Female runners with naturally high testosterone levels will have to race against men or switch events unless they take medication under new IAAF rules which begin in November.
Media in the United Kingdom and South Africa on Wednesday published sections of the report ahead of its official release, revealing that the new hyperandrogenism regulations would include a separate female classification to be known as an Athlete with Differences of Sexual Development (DSD).
"We want athletes to be incentivised to make the huge commitment and sacrifice required to excel in the sport‚ and to inspire new generations to join the sport and aspire to the same excellence‚" said IAAF president Sebastian Coe in a statement.
South Africa's Caster Semenya will face a tough decision if she chooses to compete at another global sports meet.
However‚ the regulations‚ expected to be confirmed on Thursday‚ may end up in the Court of Arbitration for Sport (CAS), should Semenya challenge them.
It has also seen backlash spread across social media, with users calling the regulation "sexist".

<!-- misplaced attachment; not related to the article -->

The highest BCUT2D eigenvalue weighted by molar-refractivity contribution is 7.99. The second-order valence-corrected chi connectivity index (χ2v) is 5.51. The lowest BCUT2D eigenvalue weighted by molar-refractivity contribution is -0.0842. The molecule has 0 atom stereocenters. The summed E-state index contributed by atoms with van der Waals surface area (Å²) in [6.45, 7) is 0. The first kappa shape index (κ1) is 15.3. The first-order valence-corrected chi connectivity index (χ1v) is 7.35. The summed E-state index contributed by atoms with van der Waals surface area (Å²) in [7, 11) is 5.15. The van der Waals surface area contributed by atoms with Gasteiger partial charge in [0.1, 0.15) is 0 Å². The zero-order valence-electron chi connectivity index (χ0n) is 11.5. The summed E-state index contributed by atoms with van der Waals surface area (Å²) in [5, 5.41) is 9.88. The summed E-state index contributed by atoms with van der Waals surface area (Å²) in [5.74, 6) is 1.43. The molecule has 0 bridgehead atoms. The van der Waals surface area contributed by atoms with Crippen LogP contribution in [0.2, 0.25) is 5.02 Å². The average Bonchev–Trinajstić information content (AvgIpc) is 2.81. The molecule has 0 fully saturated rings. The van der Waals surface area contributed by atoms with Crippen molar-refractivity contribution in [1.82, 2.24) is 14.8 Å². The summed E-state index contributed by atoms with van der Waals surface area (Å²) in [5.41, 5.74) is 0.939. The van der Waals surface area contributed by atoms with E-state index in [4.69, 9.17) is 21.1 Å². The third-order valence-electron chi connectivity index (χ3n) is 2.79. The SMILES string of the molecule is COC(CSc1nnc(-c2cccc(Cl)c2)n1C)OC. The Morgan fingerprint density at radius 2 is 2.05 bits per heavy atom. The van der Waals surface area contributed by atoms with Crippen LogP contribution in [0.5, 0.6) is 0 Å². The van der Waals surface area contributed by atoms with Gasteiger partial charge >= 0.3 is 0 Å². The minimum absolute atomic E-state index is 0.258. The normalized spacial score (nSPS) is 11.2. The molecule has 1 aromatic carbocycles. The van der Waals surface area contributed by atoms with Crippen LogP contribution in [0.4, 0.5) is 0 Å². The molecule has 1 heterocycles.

Women with elevated testosterone must reduce their level for "six months (e.g., by use of hormonal contraceptives)" before being eligible to run, and maintain that lowered level.
When the IAAF limit was in place, Semenya's times slowed but since its suspension, she has returned to dominance in the women's 800 meters. Two years earlier, Semenya clocked a 1-minute, 55-second time to win her first world title as a teenager in Berlin.
Similar restrictions brought in by athletics' world governing body, the International Association of Athletics Federations, were suspended following a legal challenge by the Indian sprinter Dutee Chand in 2015.
Semenya, 27, has won gold medals in the 800-metre race in both the 2012 and 2016 Olympics for South Africa.
However, 100m, 200m and 100m hurdles are exempt, as a race over one mile and field events.
Semenya's domination of the female middle-distance track is under threat, after the IAAF approved controversial rule changes for athletes with hyperandrogenism on Thursday, at the same time presenting female athletes with the condition - Semenya in particular - with an uncompromising ultimatum.
'As the International Federation for our sport, we have a responsibility to ensure a level playing field for athletes.
The ruling seems to target the hyperandrogenic Caster Semenya of South Africa, who is essentially unbeatable in the 800m against women when allowed to compete at her naturally occurring hormone levels.
I think the IAAF is setting a kind of standard in terms of how they differentiate between men and women and what is acceptable.